Their conclusion was to develop a left brain/right brain game, but neither knew much about the hypothesis, so they began researching the field of intellectual psychology. Tait and Alexander would soon discover a Harvard researcher named Howard Gardner whose "Theory of Multiple Intelligences" postulates that there are eight core competencies where people demonstrate intelligence, such as linguistics, mathematical, spatial, and so on.

"We thought it was a really rich framework to try to base the game design on, so we built up from Gardner's work," explains Alexander.

The inventors identified a number of occupations that people might pursue if they are gifted in one of Gardner's intelligences. They then broke down the findings into subject matters or areas of interest that those same people would be exceptionally strong in, ensuring each player their moment to shine.

After about three months of research during early 1998, Alexander and Tait realized the novelty of their approach to the board-game market. In total, they had come up with 14 different activities, each one innovative in its own right.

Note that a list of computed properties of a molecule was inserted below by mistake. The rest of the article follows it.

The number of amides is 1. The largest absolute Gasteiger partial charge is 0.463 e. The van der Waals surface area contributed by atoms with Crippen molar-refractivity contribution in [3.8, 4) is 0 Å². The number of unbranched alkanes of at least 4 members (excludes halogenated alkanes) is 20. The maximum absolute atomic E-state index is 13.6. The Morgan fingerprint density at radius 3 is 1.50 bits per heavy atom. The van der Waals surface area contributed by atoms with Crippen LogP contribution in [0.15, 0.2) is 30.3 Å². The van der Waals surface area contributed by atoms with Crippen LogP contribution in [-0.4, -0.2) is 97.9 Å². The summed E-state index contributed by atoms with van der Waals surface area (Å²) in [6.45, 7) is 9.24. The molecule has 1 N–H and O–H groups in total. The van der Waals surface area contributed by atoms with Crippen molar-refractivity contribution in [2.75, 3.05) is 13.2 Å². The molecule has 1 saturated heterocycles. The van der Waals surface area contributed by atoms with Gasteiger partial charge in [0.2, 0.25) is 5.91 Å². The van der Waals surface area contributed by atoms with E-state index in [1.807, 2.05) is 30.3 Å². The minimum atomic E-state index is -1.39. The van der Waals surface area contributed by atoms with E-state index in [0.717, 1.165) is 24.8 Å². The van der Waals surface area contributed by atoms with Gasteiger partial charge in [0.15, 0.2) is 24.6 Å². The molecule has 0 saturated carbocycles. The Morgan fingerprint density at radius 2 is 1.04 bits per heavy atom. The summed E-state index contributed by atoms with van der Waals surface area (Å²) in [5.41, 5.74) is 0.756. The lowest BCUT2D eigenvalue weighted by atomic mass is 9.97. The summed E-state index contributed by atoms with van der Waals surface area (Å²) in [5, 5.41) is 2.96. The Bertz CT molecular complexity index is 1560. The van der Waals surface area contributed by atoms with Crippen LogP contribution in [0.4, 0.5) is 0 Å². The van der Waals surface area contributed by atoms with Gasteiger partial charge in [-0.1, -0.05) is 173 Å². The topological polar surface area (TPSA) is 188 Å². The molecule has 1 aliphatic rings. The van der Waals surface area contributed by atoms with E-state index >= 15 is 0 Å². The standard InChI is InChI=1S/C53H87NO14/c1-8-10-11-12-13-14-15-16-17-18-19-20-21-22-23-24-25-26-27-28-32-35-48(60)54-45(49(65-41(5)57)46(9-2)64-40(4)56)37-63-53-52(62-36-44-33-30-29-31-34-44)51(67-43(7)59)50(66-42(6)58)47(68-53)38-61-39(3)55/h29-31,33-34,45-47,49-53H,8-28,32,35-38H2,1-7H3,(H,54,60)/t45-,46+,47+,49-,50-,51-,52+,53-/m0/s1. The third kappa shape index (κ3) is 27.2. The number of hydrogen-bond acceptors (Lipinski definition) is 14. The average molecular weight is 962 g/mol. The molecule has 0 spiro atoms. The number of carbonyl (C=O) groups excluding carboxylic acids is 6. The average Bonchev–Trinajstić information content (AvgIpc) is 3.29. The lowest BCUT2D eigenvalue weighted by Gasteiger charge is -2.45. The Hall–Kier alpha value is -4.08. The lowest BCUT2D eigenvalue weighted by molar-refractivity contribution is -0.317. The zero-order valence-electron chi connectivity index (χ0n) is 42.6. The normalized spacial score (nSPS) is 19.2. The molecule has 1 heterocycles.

"We had some great new ideas that hadn't been popularized in a board game," says Tait. One such example is their Cranium Clay used to play "sculpterades." As the name suggests, this activity requires players to sculpt clues while their teammates guess what they are sculpting, bringing out the child in the most mature adults. The duo's commitment to research and design took them through 10 different clay recipes and multiple scents before settling on purple, citrus-smelling clay that boasts a long shelf life. Tait says customers e-mail them often looking for more of the putty because they like it so much.

Next, they settled on four unique groups of question cards, including "Creative Cat," which features sculpting and drawing activities; "Data Head," which focuses on trivia; "Word Worm," which includes vocabulary-based questions; and "Star Performer" featuring performance-based activities.

"It's the team with the best combination of skills that wins," explains Tait. "Unlike in Trivial Pursuit, where all the 'data heads' would prevail, or Pictionary, where the artists prevail, or Scrabble, where the 'word worms' prevail."